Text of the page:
I'll start with a disclaimer. John and I are in regular correspondence, we're friends and spend much time talking about poetry. This kind of relationship has worried me in the past in case the friendship coloured my response to the work, it no longer bothers me that much but I still feel the need to declare it before we get on to John's current work.
Today, John's In the House of the Hangman project has reached episode/installment number 1733. It's an almost daily 'mash' from many different sources intended (in part) to document the world in the now and to produce what Lefebvre calls a 'recognition effect'. The mash makes use of a wide range of disparate resources and has some brief notes at the end of each poem. I'm going to try to avoid hanging any of the lit crit tags on this ongoing monument to ourselves because I don't think that would be particularly helpful.
I'm guessing that the most frequent reaction to ITH will be "it isn't poetry" which is eminently understandable but entirely wrong. There remain many readers in the English speaking world who are still hung up on the idea of Poet as a singular creative talent that pulls his work from his imagination / soul. There are also those who suspect that most radically innovative work Doesn't Say Very Much. In response I'd just like to observe that poets are always stealing stuff from others, always have done and always will. I'll readily concede that there are many poets who use many different sleights of hand to disguise the fact that they have very little to say but this particular practitioner says many things and we should really start to take notice of him.
I'm not going to go through ITH 1733 on a line by line basis but do want to draw attention to the range of the extracts from Mulder in The X-Files through to Jonty Tiplady via Dan Lieberman and the enigma that is Anthony Grafton. There's also a quote from the forthcoming anthology which is edited by John and Jerome Rothenberg which might be seen as a shameless attempt at self-promotion but the extract does actually 'work' in the context of the poem.
I'm now going to be brave and set forward a reasonable but subjective account of what differentiates those poems that work from those that don't. Firstly, reading the former holds the reader's attention and gives some pleasure / satisfaction whilst also providing some kind of opportunity for involvement. Poems that don't work are either badly formed, have a limited vocabulary or are dishonest in intent.
I've reffered above to the monuental quality of ITH and I think, without getting overly Continental I need to drag in Henri Lefebvre to illustrate what I mean. Along with Alfred North Whitehead, Lefebvre is the most sensible and astute writer on all things spatial that we have and is especially good on monumentality. This is from his seminal The Production of Space:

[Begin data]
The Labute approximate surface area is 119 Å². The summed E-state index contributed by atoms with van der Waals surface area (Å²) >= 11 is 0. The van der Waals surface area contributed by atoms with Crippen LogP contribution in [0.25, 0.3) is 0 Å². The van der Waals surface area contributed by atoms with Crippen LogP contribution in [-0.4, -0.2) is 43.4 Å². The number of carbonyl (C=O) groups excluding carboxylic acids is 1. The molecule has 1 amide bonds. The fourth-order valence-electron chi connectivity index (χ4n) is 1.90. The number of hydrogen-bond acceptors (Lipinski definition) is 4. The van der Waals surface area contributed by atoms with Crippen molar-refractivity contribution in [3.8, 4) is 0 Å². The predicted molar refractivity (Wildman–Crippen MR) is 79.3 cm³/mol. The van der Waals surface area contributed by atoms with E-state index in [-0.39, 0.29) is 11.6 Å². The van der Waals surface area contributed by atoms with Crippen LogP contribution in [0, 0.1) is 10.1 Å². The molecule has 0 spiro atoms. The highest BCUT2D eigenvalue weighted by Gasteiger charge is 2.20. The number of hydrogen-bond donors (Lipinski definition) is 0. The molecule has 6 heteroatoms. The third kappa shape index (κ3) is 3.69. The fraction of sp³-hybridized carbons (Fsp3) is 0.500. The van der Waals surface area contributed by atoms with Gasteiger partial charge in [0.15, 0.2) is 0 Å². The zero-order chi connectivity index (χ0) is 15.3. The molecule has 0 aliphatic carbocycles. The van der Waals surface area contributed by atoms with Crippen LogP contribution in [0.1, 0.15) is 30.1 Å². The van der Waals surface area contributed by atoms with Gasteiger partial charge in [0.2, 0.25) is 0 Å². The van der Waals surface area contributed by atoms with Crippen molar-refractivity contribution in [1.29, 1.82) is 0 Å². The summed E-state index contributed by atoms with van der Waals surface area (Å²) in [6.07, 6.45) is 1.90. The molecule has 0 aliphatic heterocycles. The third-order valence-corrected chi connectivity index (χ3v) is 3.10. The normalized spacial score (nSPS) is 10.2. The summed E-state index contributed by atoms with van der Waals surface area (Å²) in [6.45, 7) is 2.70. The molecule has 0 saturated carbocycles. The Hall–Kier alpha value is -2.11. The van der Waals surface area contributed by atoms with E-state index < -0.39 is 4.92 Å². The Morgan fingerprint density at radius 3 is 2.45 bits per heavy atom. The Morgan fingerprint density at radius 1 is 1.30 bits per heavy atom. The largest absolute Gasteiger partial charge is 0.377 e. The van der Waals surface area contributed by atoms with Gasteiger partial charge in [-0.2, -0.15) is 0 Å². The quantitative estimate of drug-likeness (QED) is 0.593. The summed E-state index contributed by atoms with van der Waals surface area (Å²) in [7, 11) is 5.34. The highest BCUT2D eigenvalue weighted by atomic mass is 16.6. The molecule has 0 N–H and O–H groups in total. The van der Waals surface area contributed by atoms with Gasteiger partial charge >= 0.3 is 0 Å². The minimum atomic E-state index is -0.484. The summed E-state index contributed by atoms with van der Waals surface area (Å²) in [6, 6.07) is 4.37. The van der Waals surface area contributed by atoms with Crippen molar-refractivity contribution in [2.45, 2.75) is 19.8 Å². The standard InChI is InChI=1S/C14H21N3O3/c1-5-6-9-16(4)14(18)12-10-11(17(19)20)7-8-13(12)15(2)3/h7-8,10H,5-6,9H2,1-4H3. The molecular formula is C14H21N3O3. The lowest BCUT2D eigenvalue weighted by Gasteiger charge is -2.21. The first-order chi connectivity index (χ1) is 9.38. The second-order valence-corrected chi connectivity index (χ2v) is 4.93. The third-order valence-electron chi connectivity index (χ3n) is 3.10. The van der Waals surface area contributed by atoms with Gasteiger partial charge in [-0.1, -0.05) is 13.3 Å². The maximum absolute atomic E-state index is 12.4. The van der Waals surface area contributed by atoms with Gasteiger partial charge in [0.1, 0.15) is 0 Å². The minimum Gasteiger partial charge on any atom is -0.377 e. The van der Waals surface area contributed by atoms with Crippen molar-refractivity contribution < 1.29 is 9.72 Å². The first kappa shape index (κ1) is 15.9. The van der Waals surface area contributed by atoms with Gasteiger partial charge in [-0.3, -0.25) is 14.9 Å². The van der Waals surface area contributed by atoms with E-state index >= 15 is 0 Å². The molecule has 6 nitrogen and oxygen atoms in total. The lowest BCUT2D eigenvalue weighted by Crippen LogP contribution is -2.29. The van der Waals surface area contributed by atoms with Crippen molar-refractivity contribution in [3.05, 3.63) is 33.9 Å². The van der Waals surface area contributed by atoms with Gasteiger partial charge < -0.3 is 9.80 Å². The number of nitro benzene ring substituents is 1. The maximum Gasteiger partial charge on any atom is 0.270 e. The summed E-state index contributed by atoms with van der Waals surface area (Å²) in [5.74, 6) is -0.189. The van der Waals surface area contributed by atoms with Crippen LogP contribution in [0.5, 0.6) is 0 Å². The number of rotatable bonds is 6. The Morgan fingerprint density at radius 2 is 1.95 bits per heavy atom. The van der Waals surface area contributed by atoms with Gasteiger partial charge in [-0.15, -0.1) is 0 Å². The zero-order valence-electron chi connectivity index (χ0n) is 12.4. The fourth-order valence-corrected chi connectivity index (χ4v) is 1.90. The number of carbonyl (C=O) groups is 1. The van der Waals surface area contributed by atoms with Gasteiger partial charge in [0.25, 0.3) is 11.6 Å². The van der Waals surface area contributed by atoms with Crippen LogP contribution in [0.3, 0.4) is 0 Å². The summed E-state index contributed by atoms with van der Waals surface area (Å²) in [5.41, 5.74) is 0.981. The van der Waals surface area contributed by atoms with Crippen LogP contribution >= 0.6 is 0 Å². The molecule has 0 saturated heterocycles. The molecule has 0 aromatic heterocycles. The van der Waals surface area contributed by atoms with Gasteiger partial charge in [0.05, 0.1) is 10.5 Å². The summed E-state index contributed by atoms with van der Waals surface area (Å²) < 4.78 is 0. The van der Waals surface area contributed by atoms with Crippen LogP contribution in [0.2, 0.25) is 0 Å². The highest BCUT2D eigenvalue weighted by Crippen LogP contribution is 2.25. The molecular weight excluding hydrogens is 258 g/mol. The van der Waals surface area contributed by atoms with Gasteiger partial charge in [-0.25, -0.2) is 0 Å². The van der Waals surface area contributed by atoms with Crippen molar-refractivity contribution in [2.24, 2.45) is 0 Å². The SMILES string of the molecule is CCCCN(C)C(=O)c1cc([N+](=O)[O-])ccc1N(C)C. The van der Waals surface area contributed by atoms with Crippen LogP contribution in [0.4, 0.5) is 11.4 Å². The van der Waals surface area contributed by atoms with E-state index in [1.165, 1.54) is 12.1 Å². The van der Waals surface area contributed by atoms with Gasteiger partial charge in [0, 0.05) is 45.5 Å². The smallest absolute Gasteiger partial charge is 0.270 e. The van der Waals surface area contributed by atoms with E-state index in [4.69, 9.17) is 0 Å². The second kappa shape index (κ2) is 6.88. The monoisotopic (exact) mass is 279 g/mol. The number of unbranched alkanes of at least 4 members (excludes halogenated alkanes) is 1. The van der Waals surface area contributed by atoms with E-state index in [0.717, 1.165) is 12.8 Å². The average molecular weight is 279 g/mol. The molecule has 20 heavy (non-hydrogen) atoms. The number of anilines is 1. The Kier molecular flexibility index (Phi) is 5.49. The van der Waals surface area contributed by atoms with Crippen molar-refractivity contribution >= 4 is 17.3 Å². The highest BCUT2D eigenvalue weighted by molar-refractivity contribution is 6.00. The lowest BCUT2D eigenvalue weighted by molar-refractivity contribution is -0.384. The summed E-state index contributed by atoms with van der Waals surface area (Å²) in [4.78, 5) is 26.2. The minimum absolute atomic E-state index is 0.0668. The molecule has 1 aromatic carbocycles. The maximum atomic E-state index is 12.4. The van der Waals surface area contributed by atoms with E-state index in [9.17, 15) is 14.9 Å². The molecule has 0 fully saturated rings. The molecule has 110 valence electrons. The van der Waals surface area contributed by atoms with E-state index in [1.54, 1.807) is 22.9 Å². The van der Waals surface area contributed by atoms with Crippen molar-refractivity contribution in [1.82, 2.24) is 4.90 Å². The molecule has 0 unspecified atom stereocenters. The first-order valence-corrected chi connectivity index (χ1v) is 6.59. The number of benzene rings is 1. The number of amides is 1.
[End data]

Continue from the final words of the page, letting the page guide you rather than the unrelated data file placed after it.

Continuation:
A monumental work, like a musical one, does not have a 'signified' (or 'signifieds') rather, it has a horizon of meaning a specific or indefinite multiplicity of meanings, a shifting hierarchy in which now one, now another meaning comes momentarily to the fore by means of - and for the sake of - a particular action. The social and political operation of a monumental work traverses the various 'systems' and 'subsystems' or codes and subcodes, which constitute and found the society concerned. But it also surpasses such codes, and implies a 'supercoding' , in that it tends towards the all-embracing presence of the totality.
I'm happy to accept that I've ripped the above completely out of context as Lefebvre is concerned with physical structures and explicity differentiates these from any kind of verbal texts. My only defence is that, after paying attention for some time to ITH the above was the nearest approximation to how I responded to and made sense of the work. I'm not entirely happy with 'supercoding' and would rather have 'gestures' than 'tends' but I do think the horizon of meaning may well be, in the sense of distant and intangible, what the work is 'about' especially as a shifting hierarchy within each part and within the sequence as a whole. My other excuse is Prynne's usage of 'corridors of sense' and 'pathways' in Difficulties in the Translation of Difficult Poems. (2010)
I'd also point to 'by means of - and for the sake of - a particular action' as being paticularly pertinent to this material because there is this multi-faceted dynamic going on throughout whereby relationships between the elements are played out in the presence of the reader.
There's a couple of other elements/qualities that seem to go hand in hand: monstrosity and relentlessness. ITH is huge and carries a challenge to the reader to engage with the whole. We're accustomed to having an overall or panoptic idea of a work but that's really difficult with this, I came late to ITH and, although I have a pdf of the earlier work that I missed, I find that taking each episode as it comes to be enough of a task to cope with. The current bebrowed morning routine is coffee, more coffee, read the latest ITH piece and then get on with the day. This is because it's something I look forward to and it always gives my small brain some serious exercise. It's monstrosity doesn't just come from its size but also because it moves forward relentlessly and gathers a kind of momentum and additional weight as it does so. These two combined give it both urgency and deliberation.
The notes on sources are helpful in obtaining further context (even though the links will 'die' eventually) but I'm not entirely sure that this is what readers of this work need. It's almost as if they get in the way of what's going on with the text.
In conclusion (for the moment) ITH is not an easy or comfortable read, it's often dense and frequently catapults the reader from one piece of ground to the other, it also gets under the skin and undermines many readerly cognitions and habits. These are all good things. Read it.